WMU News

World's medievalists come to WMU this week

May 3, 2005

KALAMAZOO--For four decades, they've streamed to Kalamazoo to debate the merits of Beowulf, the Crusades, chivalry and the Cistercian monasteries of Europe and to honor such icons of the Middle Ages as Chaucer, St. Augustine and Hildegard von Bingen.

This May 5-8, when 3,000 medieval scholars from around the globe come to Western Michigan University's acclaimed International Congress on Medieval Studies, they'll also be celebrating the 40th time the campus and the community have opened their arms to modern-day pilgrims who travel to Kalamazoo to debate the finer points of lives lived and lessons learned long ago.

During 626 sessions over four days, conference participants will have the opportunity to select from among more than 1,800 scholarly papers to hear and consider. Paper titles in this year's catalog run the gamut from "Chicks and Chain Mail: Women and the Heroic in Old English and Old Norse," to "Islamic Intellectual Tradition and its Interface with Western Thought." Entire sessions are devoted to topics like "Accidents on Late Medieval Roads," "Cistercian Thought," "Origins of the Beauty Myth" and "Neglected Barbarians of the Fifth, Sixth and Seventh Centuries."

The papers will be presented by scholars who come to the congress from more than 20 nations, with many representing the great universities, libraries and museums of the world. Those attending this year include medievalists from such places as Beijing's Tsinghua University, Budapest's Central European University, the Sorbonne in Paris, the State Russian Museum in St. Petersburg, the Museum of Islamic Art in Qatar and the U.S. Naval Academy in Annapolis, Md.

"The congress is a professional meeting where intellectual exchange takes place, where networking in a casual atmosphere leads to important professional contacts and where careers are launched," says Dr. Paul Szarmach, director of the Medieval Institute. "Many of us celebrating this year can look back to a time here when we were young scholars presenting our first papers in a professional setting. I'm one of them."

A volume of essays and poems called "The Book of Forty" was published to commemorate this year's gathering. Contributors ranged from scholars who have attended every congress to younger academics who relate their experiences at WMU after years in which "Kalamazoo had loomed large in my imagination as a mythical Mecca other scholars trekked to." The book is being presented to each conference registrant attending this year's event.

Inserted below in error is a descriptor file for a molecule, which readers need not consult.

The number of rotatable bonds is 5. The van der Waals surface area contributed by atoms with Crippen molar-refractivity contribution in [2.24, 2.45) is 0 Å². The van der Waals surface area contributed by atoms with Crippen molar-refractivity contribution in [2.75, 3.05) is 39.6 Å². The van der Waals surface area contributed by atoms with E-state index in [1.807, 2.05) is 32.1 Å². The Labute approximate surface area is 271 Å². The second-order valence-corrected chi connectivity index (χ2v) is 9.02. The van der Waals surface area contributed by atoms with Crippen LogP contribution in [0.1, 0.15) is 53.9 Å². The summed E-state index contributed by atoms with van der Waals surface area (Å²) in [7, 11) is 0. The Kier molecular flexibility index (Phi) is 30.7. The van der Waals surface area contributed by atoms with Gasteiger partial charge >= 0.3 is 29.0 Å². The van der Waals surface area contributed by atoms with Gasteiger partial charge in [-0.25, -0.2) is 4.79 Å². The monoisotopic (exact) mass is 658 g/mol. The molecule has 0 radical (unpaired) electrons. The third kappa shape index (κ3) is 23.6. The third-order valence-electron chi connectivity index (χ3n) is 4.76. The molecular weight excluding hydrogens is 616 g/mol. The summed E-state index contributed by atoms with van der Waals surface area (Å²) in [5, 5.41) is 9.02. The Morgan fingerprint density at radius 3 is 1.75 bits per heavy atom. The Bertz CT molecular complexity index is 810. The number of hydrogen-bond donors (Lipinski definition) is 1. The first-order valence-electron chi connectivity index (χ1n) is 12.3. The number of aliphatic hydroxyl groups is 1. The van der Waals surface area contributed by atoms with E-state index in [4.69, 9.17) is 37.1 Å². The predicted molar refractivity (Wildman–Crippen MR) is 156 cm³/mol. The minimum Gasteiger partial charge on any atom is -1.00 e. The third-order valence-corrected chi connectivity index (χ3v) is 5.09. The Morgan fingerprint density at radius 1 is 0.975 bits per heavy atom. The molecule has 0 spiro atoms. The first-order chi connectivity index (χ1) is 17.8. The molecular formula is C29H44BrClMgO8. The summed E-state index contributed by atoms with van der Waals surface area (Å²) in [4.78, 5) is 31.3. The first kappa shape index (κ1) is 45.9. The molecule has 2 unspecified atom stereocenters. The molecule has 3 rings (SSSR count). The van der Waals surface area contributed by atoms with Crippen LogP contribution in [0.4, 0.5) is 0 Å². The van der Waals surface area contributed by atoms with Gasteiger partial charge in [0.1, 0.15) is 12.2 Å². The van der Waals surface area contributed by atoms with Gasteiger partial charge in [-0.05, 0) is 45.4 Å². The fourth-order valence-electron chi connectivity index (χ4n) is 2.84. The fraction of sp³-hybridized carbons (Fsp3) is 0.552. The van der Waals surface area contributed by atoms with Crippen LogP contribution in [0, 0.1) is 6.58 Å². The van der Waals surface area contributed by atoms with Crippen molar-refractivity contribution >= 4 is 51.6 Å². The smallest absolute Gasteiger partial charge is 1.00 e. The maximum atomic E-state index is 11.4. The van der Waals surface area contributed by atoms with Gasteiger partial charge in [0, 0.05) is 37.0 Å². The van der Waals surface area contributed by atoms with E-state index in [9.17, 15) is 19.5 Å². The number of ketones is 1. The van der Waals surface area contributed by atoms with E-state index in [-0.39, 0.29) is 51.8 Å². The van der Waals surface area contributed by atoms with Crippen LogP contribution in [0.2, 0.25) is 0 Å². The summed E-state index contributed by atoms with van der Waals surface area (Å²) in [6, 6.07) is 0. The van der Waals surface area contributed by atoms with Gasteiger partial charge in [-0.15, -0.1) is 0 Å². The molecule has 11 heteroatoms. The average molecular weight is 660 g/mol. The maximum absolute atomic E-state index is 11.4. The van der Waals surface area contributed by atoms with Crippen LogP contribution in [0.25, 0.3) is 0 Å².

The congress, organized by WMU's Medieval Institute also serves as host to the annual business meetings of some 200 international professional organizations that range from Heretics Without Borders to the 14th Century Society and the Society for Medieval Feminist Scholarship. For many of those organizations, says Szarmach, the congress is the one time in the year when members have an opportunity to gather, and many organizations were actually established during earlier congresses.

When medievalists gather, they also tend to the Middle Ages for entertainment. An annual Medieval Film Festival has become a standard part of the congress. This year's fare includes Danny Kaye's "The Court Jester" and Ava Gardner and Mel Ferrer in "Knights of the Round Table."

This year's major musical performance will be the celebrated group Lionheart, whose six male voices will present an interpretation of medieval and Renaissance music with Gregorian Chant as the keystone of their repertoire. That concert is set for the evening of Friday, May 6.

Everyone who attends any part of the congress must register, and the late registration period has begun. Online registration is available at <www.wmich.edu/medieval/congress/40congress>. On-site registration for the Congress begins at noon, Wednesday, May 4, and continues through the event. A $25 late-registration fee applies to everyone who registers on site. There is no additional registration fee for WMU faculty, staff members and students or for Kalamazoo County residents. The additional fee for others attending the event is $125. For students and family members accompanying registrants the fee is $80.

Some 70 international publishers, book dealers and artisans who specialize in the Middle Ages will exhibit in the dining hall of the Goldsworth Valley III complex from 8 a.m. to 6:30 p.m. Thursday through Saturday and 8 a.m. to noon on Sunday.

For more information about the congress, call the Medieval Institute at (269) 387-8745. General information, schedule changes, registration information and the full program are available on the congress Web site at <www.wmich.edu/medieval/congress>.

The Medieval Congress first convened in 1962 with 150 participants and was held biennially until 1970, when it became an annual event.

Media contact: Cheryl Roland, 269 387-8400, cheryl.roland@wmich.edu

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